If you have a new hamster but don’t know its gender, you’re likely wondering how to tell males and females apart. You can determine the difference between sexes once you know what to look for.
Female hamsters have nipples on their bellies and a vaginal opening near the anus. They emit a smell when they go in heat every 3-5 days.
Males have large testicles and prominent scent glands, and you can see a penis located further from the anus. Female hamsters are usually bigger than males.
When Can You Tell the Gender of a Hamster?
In most cases, you can tell the gender of a hamster when it’s about one month old because it’s much easier to identify sexual characteristics as hamsters age and become sexually mature.
For females, this happens when they’re 6 weeks old, while males become sexually mature when they’re 10 weeks old. Before this point, hamsters look much the same, regardless of gender.
Inexperienced owners must wait until hamsters grow older and develop more noticeable sexual organs.
How To Tell if A Hamster Is A Boy or Girl
It’s easy to tell male and female hamsters apart once they’re old enough to develop sexual characteristics. If you’d like to attempt sexing your hamster, look for the following:
|Characteristic||Male Hamsters||Female Hamsters|
|Opening:||A penis opening near the tail-end, a fair distance from the anus.||A vagina close to the anus sometimes appears as if they’re touching.|
|Testicles:||Large testicles near the tail. They can sometimes be retracted and hidden from view.||None|
|Nipples:||None||Two rows of nipples on the belly.|
|Odor:||Normal||It can be foul-smelling when the female’s in heat every 3-5 days.|
|Scent Glands:||Far more prominent than females, especially in dwarf varieties. They can appear waxy, oily, or yellow.||Normal, not very prominent.|
|Size:||Small to medium. Males tend to be smaller than females.||Medium to large. Females are commonly larger than males.|
|Temperament:||Calm, relaxed, laid-back, and sometimes less willing to be handled||Aggressive, characterful, boisterous. Quite happy with human interaction.|
Let’s take a closer look at each characteristic in more detail:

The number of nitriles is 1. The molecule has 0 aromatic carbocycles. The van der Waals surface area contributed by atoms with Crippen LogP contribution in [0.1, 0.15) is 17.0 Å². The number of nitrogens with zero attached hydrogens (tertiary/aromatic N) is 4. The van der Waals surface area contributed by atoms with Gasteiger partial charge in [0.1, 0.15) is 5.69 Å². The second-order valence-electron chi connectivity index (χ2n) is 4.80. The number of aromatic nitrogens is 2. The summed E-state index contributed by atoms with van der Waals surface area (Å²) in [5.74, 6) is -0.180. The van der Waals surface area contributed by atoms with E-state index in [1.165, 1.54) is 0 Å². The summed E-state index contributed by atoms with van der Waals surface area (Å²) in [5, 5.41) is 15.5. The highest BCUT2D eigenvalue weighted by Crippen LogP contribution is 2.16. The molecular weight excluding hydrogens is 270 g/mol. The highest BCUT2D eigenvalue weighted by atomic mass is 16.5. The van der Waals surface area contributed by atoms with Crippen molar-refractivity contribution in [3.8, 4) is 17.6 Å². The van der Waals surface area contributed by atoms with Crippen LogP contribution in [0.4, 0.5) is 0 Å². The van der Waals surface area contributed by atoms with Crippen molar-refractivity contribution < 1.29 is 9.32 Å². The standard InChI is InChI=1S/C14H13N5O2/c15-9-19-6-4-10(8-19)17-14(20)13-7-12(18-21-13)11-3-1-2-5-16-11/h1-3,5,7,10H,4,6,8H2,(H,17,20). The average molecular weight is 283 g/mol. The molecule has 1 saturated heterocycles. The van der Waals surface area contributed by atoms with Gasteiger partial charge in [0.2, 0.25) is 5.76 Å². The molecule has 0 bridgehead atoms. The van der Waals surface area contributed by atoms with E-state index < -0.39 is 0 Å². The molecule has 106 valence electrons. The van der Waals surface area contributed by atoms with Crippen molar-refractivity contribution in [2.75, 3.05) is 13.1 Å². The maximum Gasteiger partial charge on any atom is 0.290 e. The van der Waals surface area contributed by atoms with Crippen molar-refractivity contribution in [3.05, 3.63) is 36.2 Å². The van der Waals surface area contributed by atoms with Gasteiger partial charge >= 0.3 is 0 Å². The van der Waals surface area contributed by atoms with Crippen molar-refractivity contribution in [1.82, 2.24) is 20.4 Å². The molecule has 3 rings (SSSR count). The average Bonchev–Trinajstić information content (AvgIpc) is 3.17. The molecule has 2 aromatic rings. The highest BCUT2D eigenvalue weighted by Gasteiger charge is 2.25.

Both male and female hamsters have openings, but they look different.
Males have a penile opening, whereas females have a vagina. The easiest way to tell the difference is by assessing the anogenital distance, which is the distance between the anus and genitals.
The distance is much shorter in females, making it harder to distinguish between the anus and vagina. The space is twice as long in males.
Male hamsters have testicles that appear around the tail area.
They often appear large compared to their overall stature, causing many owners to mistake them for cancerous growths. However, they’re normal if the hamster is otherwise healthy.
Hamsters’ testicles rarely have hair, although small strands may appear around the area. Long-haired hamsters will have less noticeable testicles because their thick coats cover them.
When looking at a male hamster from above, its rear end will protrude slightly and appear triangular compared to a female’s round and smooth bottom.
Testicles are rarely noticeable in hamsters before they’re a month old. Hamsters can also retract their testicles, making them almost impossible to spot.
However, as the hamster grows, the testicles become more noticeable.
Female hamsters have two rows of nipples opposite each other along their bellies. They should be easy to spot unless you have a long-haired hamster whose nipples are covered by a thick layer of fur.
If you can’t see them, run your finger along your hamster’s belly to check for a row of soft protrusions.
The nipples become more prominent as female hamsters age. They’re easy to spot on pregnant hamsters or hamsters who already have a litter of babies, while male hamsters don’t have nipples.